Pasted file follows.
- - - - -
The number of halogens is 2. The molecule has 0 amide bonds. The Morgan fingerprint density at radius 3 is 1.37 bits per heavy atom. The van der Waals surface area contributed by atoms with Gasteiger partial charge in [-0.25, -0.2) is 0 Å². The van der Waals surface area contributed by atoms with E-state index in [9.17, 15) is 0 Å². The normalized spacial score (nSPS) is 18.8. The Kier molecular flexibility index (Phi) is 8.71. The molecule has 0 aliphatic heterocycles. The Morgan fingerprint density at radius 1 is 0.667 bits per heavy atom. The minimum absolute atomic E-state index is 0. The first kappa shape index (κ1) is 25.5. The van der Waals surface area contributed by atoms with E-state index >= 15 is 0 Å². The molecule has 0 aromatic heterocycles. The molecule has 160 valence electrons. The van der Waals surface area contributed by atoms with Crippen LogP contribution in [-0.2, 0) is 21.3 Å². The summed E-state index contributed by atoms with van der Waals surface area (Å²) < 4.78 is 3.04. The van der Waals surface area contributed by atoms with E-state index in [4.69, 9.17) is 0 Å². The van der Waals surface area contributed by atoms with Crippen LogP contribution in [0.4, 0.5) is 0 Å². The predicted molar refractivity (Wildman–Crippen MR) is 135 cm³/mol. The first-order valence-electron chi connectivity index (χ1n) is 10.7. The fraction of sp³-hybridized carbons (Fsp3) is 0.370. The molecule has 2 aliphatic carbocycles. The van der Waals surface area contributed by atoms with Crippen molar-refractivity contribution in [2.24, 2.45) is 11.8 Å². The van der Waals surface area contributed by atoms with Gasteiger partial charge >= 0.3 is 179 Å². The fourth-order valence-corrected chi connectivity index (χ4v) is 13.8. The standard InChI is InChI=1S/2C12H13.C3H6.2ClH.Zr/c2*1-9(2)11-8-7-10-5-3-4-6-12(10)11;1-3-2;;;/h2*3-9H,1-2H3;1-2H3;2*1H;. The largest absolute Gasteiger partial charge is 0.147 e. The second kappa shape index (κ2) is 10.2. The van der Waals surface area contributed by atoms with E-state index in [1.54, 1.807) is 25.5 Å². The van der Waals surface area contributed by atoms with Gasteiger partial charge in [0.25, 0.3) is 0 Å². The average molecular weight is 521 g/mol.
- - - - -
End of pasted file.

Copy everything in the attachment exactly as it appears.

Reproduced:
The number of halogens is 2. The molecule has 0 amide bonds. The Morgan fingerprint density at radius 3 is 1.37 bits per heavy atom. The van der Waals surface area contributed by atoms with Gasteiger partial charge in [-0.25, -0.2) is 0 Å². The van der Waals surface area contributed by atoms with E-state index in [9.17, 15) is 0 Å². The normalized spacial score (nSPS) is 18.8. The Kier molecular flexibility index (Phi) is 8.71. The molecule has 0 aliphatic heterocycles. The Morgan fingerprint density at radius 1 is 0.667 bits per heavy atom. The minimum absolute atomic E-state index is 0. The first kappa shape index (κ1) is 25.5. The van der Waals surface area contributed by atoms with E-state index >= 15 is 0 Å². The molecule has 0 aromatic heterocycles. The molecule has 160 valence electrons. The van der Waals surface area contributed by atoms with Crippen LogP contribution in [-0.2, 0) is 21.3 Å². The summed E-state index contributed by atoms with van der Waals surface area (Å²) < 4.78 is 3.04. The van der Waals surface area contributed by atoms with E-state index in [4.69, 9.17) is 0 Å². The van der Waals surface area contributed by atoms with Crippen LogP contribution in [0.4, 0.5) is 0 Å². The predicted molar refractivity (Wildman–Crippen MR) is 135 cm³/mol. The first-order valence-electron chi connectivity index (χ1n) is 10.7. The fraction of sp³-hybridized carbons (Fsp3) is 0.370. The molecule has 2 aliphatic carbocycles. The van der Waals surface area contributed by atoms with Crippen molar-refractivity contribution in [2.24, 2.45) is 11.8 Å². The van der Waals surface area contributed by atoms with Gasteiger partial charge >= 0.3 is 179 Å². The fourth-order valence-corrected chi connectivity index (χ4v) is 13.8. The standard InChI is InChI=1S/2C12H13.C3H6.2ClH.Zr/c2*1-9(2)11-8-7-10-5-3-4-6-12(10)11;1-3-2;;;/h2*3-9H,1-2H3;1-2H3;2*1H;. The largest absolute Gasteiger partial charge is 0.147 e. The second kappa shape index (κ2) is 10.2. The van der Waals surface area contributed by atoms with E-state index in [1.54, 1.807) is 25.5 Å². The van der Waals surface area contributed by atoms with Gasteiger partial charge in [0.25, 0.3) is 0 Å². The average molecular weight is 521 g/mol.